Treating Employees Well Keeps Your Brand Strong

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Originally published in AccountingToday on July 15, 2013 (This version has been edited.)

Being unhappy in your job is the new normal. That’s bad news for your firm’s brand, not just your employees.

A recent article on AmEx OpenForum had disturbing news. A majority of Americans are now unsatisfied at work. This sentence from the article sums up the results of a survey as well as the general situation: “It found that 70 percent of Americans are either ‘actively disengaged’ from their jobs or simply ‘disengaged’—meaning ‘not inspired by their work or their managers.’ “

How sad! But why am I, a marketing specialist, talking about HR issues all of a sudden? It all boils down to taking care of your brand and the message you are putting out in the market. If your people are unhappy, they aren’t going to perform at their best. If they are not inspired, they will grow complacent. And if they don’t respect – or worse yet, downright dislike – their managers, this is bound to show up in the quality of their work as well as their overall attitude about your firm.

Unfortunately, I can’t say that this report comes as a total surprise. During the economic downturn, I heard quite a few managers express opinions that I found disturbing:

“She should be happy to have a job at all!”

“I don’t care if you have been making the same salary for 3 years, no one is getting a raise right now.”

“Aw, poor baby. You can’t handle the workload? There is a line of people who would be happy to have your job, so buck up!”

Some of the complaints were just whining that should be ignored, of course, but many of them were legitimate. I saw quite a few companies “milk” the economic downturn as an excuse to squeeze their staff more than was necessary. For some, it was an opportunity to boost profits and increase the cash on hand, which isn’t a bad thing on its face. But when extra profitability comes at the expense of the people who bring in that revenue it can create a situation that results in employees who feel used rather than appreciated.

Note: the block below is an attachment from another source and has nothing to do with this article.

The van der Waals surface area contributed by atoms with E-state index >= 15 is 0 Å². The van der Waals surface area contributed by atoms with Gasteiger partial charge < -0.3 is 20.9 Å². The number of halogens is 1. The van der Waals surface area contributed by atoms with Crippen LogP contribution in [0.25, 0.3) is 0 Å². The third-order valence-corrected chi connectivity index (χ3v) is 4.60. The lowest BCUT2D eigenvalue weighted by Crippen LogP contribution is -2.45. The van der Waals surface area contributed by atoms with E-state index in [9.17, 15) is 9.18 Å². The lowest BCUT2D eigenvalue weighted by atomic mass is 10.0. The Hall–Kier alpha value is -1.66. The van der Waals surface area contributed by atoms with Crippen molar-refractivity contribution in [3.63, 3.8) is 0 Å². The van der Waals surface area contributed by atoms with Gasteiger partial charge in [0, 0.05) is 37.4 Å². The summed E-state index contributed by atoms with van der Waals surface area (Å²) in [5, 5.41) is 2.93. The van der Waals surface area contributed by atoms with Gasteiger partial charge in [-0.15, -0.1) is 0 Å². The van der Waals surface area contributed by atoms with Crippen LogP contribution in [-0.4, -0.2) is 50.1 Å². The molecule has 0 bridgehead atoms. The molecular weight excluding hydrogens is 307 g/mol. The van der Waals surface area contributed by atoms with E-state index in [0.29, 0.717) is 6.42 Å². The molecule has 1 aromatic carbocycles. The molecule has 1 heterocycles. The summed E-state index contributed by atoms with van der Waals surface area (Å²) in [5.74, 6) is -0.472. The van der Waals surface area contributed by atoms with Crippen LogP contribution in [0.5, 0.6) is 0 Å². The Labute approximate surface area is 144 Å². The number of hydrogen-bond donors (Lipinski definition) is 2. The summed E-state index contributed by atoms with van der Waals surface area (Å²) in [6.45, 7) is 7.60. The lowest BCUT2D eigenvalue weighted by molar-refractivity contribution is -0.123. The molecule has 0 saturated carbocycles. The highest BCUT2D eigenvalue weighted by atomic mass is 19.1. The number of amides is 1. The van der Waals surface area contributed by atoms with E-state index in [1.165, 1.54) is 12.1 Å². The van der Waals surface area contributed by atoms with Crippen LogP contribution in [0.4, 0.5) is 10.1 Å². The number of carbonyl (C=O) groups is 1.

Your employees are out there representing your firm at every moment, on or off the clock, whether you’re aware of it or not. When someone asks how work is going over a beer on Friday evening, you want your people to say good things (because they’re true). When someone from your firm is talking about the firm at lunch with a friend, chances are good that someone else is listening, and that someone just might be a current or potential client.

As we work with such a lot of different firms around the country, we hear a lot of gossip. I have to admit, some of you would be shocked to hear what your staff says about you, and about your firm as a whole, behind your back. Are your employees, and even your partners, sowing poisonous seeds? Is the word on the street that your office is a bad place to work, and therefore a bad firm to hire?

With the economy picking up and job opportunities starting to flourish again, now might be a good time to get a clear picture of what is being said about your firm outside of your walls. No amount of careful messaging and good marketing can overcome the actions and words of disgruntled staff.

When you are looking at the big picture, make sure you take into account what’s going on inside your firm as well as outside. Talk to your staff. Make sure they feel appreciated and understand that you value their contributions. Reward them for a job well done. If you don’t, they will find another accounting firm that does. And if that’s not enough to motivate you, be aware that your clients will too.

Follow Bonnie:
Bonnie Buol Ruszczyk is the president and founder of bbr marketing. Bonnie’s 20 years of marketing experience is vast and varied, including serving as the marketing director for a mid-sized Atlanta accounting firm. Her focus on high-quality services and advice is bested only by her determination to constantly hone her craft and increase the strength and reach of her clients’ marketing efforts. Named "One to Watch" on AccountingToday’s list of the "Top 100 Most Influential People," she is the president of the Atlanta chapter of the Association for Accounting Marketing, a well-respected speaker and a regular contributor to a variety of news and industry sites.

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